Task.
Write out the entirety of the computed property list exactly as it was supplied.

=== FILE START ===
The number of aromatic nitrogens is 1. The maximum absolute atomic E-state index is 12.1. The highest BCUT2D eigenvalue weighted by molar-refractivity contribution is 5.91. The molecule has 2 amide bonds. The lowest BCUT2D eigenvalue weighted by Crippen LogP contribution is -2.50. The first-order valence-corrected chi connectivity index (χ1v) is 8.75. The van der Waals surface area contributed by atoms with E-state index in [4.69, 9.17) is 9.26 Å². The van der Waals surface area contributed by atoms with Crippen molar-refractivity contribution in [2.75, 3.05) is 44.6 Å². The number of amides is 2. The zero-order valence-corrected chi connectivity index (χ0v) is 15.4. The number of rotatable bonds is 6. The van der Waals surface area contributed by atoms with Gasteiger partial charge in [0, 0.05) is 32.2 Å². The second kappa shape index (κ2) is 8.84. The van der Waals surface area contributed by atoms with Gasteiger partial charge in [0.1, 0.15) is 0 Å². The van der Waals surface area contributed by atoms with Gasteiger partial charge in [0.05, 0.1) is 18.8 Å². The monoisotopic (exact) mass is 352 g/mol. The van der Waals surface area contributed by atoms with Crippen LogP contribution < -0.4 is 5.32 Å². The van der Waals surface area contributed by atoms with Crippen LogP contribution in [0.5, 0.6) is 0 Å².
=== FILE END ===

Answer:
The number of aromatic nitrogens is 1. The maximum absolute atomic E-state index is 12.1. The highest BCUT2D eigenvalue weighted by molar-refractivity contribution is 5.91. The molecule has 2 amide bonds. The lowest BCUT2D eigenvalue weighted by Crippen LogP contribution is -2.50. The first-order valence-corrected chi connectivity index (χ1v) is 8.75. The van der Waals surface area contributed by atoms with E-state index in [4.69, 9.17) is 9.26 Å². The van der Waals surface area contributed by atoms with Crippen molar-refractivity contribution in [2.75, 3.05) is 44.6 Å². The number of amides is 2. The zero-order valence-corrected chi connectivity index (χ0v) is 15.4. The number of rotatable bonds is 6. The van der Waals surface area contributed by atoms with Gasteiger partial charge in [0, 0.05) is 32.2 Å². The second kappa shape index (κ2) is 8.84. The van der Waals surface area contributed by atoms with Gasteiger partial charge in [0.1, 0.15) is 0 Å². The van der Waals surface area contributed by atoms with Gasteiger partial charge in [0.05, 0.1) is 18.8 Å². The monoisotopic (exact) mass is 352 g/mol. The van der Waals surface area contributed by atoms with Crippen LogP contribution < -0.4 is 5.32 Å². The van der Waals surface area contributed by atoms with Crippen LogP contribution in [0.5, 0.6) is 0 Å².